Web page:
3. The so-called "solvent-free dispersion process" wherein the terminal isocyanate groups of the hydrophilic prepolymer are converted into acylated amines by reaction with urea, ammonia or other suitable compounds and these acylated amines are converted into methylol groups by reaction with formaldehyde or similarly reacting compounds before, during or after the addition of water. The methylol groups are condensed by heating with elimination of water to form the polyurethane. This process may be carried out with any polyisocyanates, including aromatic polyisocyanates.

4. The process of dispersing hydrophilic prepolymers having terminal isocyanate groups in an aqueous medium followed by addition of the chain lengthening agent. The dispersion may be formed either by addition of the water to the prepolymer or by addition of the prepolymer to water. Prepolymers having aliphatically and/or cycloaliphatically bound, terminal isocyanate groups are particularly preferred when chain lengthening is carried out in an aqueous medium. When aromatically bound isocyanate end groups are used, these isocyanate groups are preferably blocked before the water is added.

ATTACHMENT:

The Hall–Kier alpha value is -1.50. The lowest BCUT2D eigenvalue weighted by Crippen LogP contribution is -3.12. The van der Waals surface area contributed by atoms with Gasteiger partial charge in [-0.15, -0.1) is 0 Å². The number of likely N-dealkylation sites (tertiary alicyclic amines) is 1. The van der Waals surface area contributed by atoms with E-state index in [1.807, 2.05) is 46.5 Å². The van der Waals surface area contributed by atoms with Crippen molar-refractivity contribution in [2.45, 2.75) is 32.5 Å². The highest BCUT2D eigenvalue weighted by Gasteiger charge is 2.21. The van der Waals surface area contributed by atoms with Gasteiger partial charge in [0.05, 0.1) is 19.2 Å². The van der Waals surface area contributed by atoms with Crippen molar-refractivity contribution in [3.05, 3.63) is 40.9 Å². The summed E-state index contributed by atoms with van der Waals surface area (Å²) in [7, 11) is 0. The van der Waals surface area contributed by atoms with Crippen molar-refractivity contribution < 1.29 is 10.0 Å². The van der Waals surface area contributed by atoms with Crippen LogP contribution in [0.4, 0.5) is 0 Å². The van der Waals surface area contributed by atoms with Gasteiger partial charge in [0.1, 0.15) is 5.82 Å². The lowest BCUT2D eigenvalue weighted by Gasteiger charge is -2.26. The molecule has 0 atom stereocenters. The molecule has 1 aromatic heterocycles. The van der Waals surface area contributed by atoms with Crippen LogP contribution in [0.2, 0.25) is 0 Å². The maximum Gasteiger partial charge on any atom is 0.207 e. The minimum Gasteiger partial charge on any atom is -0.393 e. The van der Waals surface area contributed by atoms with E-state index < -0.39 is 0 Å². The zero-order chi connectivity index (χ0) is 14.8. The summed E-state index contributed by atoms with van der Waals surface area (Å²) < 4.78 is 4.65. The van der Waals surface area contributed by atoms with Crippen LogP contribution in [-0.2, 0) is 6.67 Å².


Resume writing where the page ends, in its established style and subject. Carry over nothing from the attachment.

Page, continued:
According to the invention, dispersion of the polyurethanes may in principle be carried out by any process. These dispersion processes include dispersing without the use of solvents, e.g., by mixing the solvent-free polyurethanes with water in apparatus designed to produce high shear gradients. However, very small quantities of solvent may be used as plasticizers when the operation is carried out in the this apparatus as well as non-mechanical dispersing agents such as sound waves of extremely high frequency. Simple mixers (such as vessels with mechanical stirrers or so-called reflux mixers) may also be used if the polyurethanes are self-dispersible.

The aqueous polyurethane-polyurea dispersions B) used according to the invention have a solids content of 5 to 60% by weight and an average particle size of the dispersed phase of greater than 350 nm, preferably from 500 to 1000 nm. The average particle size depends upon the nature and quantity of the components a) to e), in particular the nature and quantity of hydrophilic component e).